IWRA is excited to collaborate with K-water (the Korea Water Resources Corporation) and water experts from around the world on its Smart Water Management (SWM) Project.
The Smart Water Management (SWM) Case Study Report
IWRA published in November 2018 a joint Smart Water Management (SWM) Case Study Report in collaboration with K-water. This report showcases 10 SWM case studies from around the world, and 9 upcoming SWM projects from both developed and developing countries, to demonstrate the potential for SWM in both developed and developing countries. The report provides an in depth look at how these SWM projects were implemented, the enabling factors and potential barriers faced, and how SWM can assist with achieving the Sustainable Development Goals. Based on cross case analysis, the report looks at the potential for SWM replication and scalability, and provides policy recommendations to assist decision-makers with supporting future SWM implementation.
Access below the full SWM report as well as the collection of case studies, individual text boxes, and a shorter version of the SWM report:
– The full report in high resolution (89 MB)
– The full report in low resolution (21 MB)
– The brief report (Executive Summary, Introduction, Analysis/Discussion, Conclusion and References)
The Smart Water Management Project
To support the continued growth of SWM, IWRA is partnering with K-water (the Korea Water Resources Corporation) to better understand and promote the benefits of SWM solutions through the SWM Project. The main output of this collaboration is the Smart Water Management Case Studies Report, which aims to promote the continued implementation of SWM by sharing the knowledge and insights gained by exemplary SWM projects from around the world.
Objectives of the SWM Project
• Promote the use of SWM for current water challenges
• Showcase and provide insights from exemplary cases of SWM from around the world
• Support future SWM projects by highlighting the enablers and barriers for SWM to decision makers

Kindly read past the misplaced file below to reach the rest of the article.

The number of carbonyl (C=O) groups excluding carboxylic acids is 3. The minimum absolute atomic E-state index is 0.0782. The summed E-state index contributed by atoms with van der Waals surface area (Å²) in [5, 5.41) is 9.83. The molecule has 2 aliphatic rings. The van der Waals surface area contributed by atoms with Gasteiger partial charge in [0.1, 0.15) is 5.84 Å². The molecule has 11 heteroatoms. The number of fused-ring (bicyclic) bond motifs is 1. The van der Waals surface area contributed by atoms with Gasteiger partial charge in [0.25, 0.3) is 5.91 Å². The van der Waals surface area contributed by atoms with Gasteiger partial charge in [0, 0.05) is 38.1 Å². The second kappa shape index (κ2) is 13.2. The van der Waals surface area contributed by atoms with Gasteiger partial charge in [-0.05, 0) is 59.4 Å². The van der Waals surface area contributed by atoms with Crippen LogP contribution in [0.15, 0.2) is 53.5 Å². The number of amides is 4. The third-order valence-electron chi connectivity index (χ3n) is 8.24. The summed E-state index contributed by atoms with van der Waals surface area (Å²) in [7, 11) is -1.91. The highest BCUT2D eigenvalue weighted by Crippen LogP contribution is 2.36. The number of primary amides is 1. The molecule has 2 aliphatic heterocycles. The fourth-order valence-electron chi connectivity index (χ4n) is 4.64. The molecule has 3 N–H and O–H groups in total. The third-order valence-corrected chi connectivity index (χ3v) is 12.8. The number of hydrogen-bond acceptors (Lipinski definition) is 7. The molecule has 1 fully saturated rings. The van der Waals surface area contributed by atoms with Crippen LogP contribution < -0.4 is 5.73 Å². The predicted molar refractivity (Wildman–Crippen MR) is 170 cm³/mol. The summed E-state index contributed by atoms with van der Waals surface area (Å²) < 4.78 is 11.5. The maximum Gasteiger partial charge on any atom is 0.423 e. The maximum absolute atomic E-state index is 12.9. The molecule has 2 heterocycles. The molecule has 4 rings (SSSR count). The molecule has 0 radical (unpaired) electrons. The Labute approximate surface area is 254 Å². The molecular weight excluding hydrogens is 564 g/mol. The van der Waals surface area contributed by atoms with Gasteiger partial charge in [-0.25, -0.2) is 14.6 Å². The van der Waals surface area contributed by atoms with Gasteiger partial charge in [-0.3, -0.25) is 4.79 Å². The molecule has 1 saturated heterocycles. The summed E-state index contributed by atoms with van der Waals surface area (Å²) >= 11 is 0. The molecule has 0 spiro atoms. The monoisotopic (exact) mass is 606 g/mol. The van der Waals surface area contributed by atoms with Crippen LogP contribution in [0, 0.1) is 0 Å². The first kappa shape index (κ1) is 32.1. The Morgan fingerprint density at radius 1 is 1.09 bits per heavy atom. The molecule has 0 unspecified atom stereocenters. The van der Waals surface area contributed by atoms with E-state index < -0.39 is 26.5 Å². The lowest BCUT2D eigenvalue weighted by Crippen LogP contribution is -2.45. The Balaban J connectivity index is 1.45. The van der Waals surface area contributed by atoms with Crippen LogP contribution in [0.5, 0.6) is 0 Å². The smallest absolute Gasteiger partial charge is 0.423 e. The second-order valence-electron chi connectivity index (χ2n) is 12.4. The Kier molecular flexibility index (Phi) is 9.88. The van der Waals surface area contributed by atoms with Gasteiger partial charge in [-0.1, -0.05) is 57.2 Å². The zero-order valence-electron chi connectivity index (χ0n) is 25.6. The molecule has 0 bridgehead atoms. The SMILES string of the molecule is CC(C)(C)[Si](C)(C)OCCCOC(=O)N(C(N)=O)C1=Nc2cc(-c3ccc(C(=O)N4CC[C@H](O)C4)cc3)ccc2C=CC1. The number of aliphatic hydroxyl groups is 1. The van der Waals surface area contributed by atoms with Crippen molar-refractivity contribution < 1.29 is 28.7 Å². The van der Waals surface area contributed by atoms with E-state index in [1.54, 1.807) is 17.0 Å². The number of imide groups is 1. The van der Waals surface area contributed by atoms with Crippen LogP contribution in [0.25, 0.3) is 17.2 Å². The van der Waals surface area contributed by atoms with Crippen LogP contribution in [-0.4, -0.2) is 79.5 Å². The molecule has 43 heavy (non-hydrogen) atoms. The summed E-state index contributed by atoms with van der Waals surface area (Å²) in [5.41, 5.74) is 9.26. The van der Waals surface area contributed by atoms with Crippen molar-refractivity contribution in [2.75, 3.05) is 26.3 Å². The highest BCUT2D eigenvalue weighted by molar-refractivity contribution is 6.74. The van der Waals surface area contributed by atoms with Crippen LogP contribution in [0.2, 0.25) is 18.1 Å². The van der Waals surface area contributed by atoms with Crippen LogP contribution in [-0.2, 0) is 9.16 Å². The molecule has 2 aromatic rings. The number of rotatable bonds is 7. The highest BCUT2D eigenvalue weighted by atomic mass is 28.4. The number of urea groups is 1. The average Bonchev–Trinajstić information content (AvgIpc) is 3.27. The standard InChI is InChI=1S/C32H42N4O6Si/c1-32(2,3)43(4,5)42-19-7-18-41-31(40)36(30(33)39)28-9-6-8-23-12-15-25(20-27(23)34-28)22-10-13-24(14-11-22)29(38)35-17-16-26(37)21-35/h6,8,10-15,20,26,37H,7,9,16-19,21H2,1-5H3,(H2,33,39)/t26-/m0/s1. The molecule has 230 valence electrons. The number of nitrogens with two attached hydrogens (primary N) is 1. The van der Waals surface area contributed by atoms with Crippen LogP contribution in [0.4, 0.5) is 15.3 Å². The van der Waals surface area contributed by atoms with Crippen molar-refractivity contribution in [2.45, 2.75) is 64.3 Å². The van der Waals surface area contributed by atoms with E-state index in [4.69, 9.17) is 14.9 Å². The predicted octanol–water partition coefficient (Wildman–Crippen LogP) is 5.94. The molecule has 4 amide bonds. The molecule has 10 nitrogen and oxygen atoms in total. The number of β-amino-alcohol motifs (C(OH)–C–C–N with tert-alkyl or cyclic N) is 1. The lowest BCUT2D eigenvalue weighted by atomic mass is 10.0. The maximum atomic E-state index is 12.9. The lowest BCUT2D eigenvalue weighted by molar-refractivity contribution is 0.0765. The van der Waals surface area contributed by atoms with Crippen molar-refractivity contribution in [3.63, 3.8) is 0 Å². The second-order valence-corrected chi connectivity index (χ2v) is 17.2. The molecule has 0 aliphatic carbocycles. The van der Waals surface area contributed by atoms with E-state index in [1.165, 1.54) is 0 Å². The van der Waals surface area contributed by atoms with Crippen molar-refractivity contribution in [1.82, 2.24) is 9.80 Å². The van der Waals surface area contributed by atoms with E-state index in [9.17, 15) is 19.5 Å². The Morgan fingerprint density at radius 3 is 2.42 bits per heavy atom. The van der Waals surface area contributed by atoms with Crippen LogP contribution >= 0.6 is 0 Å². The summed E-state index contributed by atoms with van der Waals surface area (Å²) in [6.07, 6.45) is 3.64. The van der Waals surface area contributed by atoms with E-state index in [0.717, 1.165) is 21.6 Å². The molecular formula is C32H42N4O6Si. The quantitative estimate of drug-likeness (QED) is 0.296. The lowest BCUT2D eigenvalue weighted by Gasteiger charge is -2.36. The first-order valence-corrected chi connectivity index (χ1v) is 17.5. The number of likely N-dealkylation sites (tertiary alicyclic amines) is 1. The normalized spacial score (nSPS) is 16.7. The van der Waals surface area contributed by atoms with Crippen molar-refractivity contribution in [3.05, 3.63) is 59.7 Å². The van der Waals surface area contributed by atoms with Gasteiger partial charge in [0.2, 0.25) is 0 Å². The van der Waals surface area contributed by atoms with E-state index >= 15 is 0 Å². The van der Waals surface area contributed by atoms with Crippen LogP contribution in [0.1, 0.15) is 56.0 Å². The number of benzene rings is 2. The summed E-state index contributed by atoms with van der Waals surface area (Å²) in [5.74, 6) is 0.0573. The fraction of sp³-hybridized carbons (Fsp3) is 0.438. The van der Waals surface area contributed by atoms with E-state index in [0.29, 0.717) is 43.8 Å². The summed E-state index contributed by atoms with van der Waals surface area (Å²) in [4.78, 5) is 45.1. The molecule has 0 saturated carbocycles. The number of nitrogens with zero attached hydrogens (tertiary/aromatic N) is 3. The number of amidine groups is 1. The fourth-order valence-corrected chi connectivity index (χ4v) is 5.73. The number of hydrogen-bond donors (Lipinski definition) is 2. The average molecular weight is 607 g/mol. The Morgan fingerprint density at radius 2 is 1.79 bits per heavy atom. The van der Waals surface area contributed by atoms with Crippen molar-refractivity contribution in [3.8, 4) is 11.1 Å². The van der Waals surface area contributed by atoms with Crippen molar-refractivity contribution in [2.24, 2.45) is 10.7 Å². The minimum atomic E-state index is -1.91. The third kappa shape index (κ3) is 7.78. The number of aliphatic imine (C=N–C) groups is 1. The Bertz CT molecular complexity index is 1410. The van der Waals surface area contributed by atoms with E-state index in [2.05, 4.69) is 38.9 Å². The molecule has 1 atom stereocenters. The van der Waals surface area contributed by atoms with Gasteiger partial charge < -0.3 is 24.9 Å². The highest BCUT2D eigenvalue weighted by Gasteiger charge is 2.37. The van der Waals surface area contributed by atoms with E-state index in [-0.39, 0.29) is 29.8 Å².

• Identify the contribution SWM can offer in achieving the SDGs
What is Smart Water Management?
Smart Water Management (SWM) uses Information and Communication Technology (ICT) and real-time data and responses as an integral part of the solution for water management challenges. SWM is becoming an area of increasing interest as governments from around the world integrate smart principles into their urban, regional and national strategies. The potential application of smart systems in water management is wide and includes solutions for water quality, water quantity, efficient irrigation, leaks, pressure and flow, floods, droughts and much more.
By applying SWM infrastructure such as sensors, smart meters, monitors, GIS and satellite mapping, and other data sharing tools to water management, real-time solutions can be implemented and broader networks can work together to reduce current water management challenges.
SWM Task Force
The Association was glad to launch the debut of IWRA’s Smart Water Management Task Force in 2017. With an open call for panellists, IWRA sought experts from around the world to join its SWM Task Force, to make a meaningful contribution to SWM through the SWM Project with K-water. The SWM Task Force is made up of selected IWRA members, supported by its Executive Board and Secretariat. Panellists will have the opportunity to:
- Contribute to the new joint Smart Water Management Project, by reviewing and providing advice on exemplary SWM case studies currently being developed by water experts from 10 countries around the world.
- Provide their input on the analysis of the cases to enable IWRA to share insights to the broader water community on how SWM can assist with resolving current water challenges and supporting the Sustainable Development Goals both effectively and efficiently.
- Interact and create meaningful networks and relationships among IWRA members within their professional discipline, as well as to contribute to projects and initiatives that otherwise would be inaccessible for individual professionals in the field